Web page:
The Gadgets Page

January 18, 2012

This Website Blocked by the Authority of the Protect IP Act

Filed under: PDAs and Phones — Laura Moncur @ 8:20 am

Don’t worry, The Gadgets Page hasn’t been blocked, but it could be under the proposed legislation, SOPA and PIPA. This isn’t the first time the government has tried to squash innovation. As an example, let’s look at the Wireless Telephone.

I recently came across a short, silent film from 1922 called Eve’s Wireless. Distributed by the British Pathe company, the film supposedly shows two women using a wireless phone. Apparently this video has been making the rounds for the past few years. Could it be an early demonstration of some futuristic technology? I hate to be the Internet’s wet blanket, but no. It’s not a mobile phone.

He’s talking about this silent film called Eve’s Wireless:

The truth of the matter is that when the radio spectrum was less crowded, people of the past were able to use it to communicate. Sure, it was a one-way communication, but it WAS a wireless communication device (although there are an awful lot of “wires” grounding the device to the fire hydrant and on the umbrella for an antennae). Once the FTC got involved, only the chosen few were able to broadcast on the radio spectrum and devices like Eve’s Wireless were considered pirate radio.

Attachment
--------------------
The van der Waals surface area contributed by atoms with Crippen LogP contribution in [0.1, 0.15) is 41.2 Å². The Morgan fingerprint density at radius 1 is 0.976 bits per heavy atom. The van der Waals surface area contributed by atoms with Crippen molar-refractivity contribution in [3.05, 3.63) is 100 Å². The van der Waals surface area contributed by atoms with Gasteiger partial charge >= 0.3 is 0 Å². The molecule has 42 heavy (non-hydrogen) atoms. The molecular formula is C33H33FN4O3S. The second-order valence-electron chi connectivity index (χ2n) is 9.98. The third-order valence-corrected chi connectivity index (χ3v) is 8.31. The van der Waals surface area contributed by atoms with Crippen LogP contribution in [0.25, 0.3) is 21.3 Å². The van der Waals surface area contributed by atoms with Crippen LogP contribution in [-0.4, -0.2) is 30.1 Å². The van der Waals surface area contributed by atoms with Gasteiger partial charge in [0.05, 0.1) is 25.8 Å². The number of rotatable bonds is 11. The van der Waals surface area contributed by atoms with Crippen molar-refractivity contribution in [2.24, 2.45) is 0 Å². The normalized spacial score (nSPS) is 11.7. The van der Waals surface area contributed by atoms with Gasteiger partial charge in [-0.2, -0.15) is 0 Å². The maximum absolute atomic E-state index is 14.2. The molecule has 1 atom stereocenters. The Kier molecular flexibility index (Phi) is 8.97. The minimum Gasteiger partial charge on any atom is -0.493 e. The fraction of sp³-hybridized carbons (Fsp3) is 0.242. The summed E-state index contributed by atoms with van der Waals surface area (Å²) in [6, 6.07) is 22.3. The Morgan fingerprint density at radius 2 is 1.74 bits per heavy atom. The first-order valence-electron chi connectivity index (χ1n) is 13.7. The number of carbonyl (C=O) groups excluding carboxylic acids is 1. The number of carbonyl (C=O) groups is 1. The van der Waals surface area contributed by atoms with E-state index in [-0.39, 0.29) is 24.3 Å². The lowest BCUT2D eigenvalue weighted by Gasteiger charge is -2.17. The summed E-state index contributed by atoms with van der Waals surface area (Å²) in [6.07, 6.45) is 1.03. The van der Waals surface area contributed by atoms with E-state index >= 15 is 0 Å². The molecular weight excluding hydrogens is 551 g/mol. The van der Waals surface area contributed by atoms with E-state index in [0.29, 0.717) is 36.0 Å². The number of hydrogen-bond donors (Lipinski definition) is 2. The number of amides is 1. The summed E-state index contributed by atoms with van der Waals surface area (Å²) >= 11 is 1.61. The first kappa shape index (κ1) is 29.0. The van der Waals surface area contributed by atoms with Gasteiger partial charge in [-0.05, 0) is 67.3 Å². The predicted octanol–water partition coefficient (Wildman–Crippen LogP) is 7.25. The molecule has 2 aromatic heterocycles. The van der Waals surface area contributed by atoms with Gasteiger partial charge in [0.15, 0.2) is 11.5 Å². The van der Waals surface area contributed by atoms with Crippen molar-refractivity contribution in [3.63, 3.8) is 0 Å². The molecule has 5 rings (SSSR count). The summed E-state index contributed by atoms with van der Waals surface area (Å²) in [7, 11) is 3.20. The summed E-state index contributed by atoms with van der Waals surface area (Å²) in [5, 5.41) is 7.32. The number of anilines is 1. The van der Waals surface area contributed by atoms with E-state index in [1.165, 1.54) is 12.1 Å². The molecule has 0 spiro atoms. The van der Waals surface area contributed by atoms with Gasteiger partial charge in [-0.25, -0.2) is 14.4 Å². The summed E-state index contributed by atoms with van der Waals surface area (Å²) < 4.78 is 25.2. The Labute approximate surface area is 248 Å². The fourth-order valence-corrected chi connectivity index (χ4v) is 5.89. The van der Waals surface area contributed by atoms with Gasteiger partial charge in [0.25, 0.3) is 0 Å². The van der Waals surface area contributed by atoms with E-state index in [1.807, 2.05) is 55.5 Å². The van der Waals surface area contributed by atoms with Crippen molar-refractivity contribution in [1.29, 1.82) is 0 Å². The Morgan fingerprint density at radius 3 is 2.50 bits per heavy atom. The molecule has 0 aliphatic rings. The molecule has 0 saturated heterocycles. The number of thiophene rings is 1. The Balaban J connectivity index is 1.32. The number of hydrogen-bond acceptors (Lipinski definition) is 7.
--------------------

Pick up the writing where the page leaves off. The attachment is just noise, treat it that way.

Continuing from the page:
It’s a lot like what the government is trying to do the Internet right now. At present, anyone who wants to and pays for the server can put information on the Internet. The U.S. Government right now is considering two bills: SOPA and PIPA to put dampeners on that freedom. Just like when the FTC appropriated the radio spectrum, the government is trying to stronghold the Internet, only allowing approved content to be accessible, supposedly under the banner of protecting us from “piracy.”

Would we have had our cell phones YEARS before they came on the market if the FTC hadn’t appropriated the radio spectrum and deemed all other users “pirates?” We’ll never know where innovation would have taken us had the government not intervened.

Let’s not make the same mistake twice…

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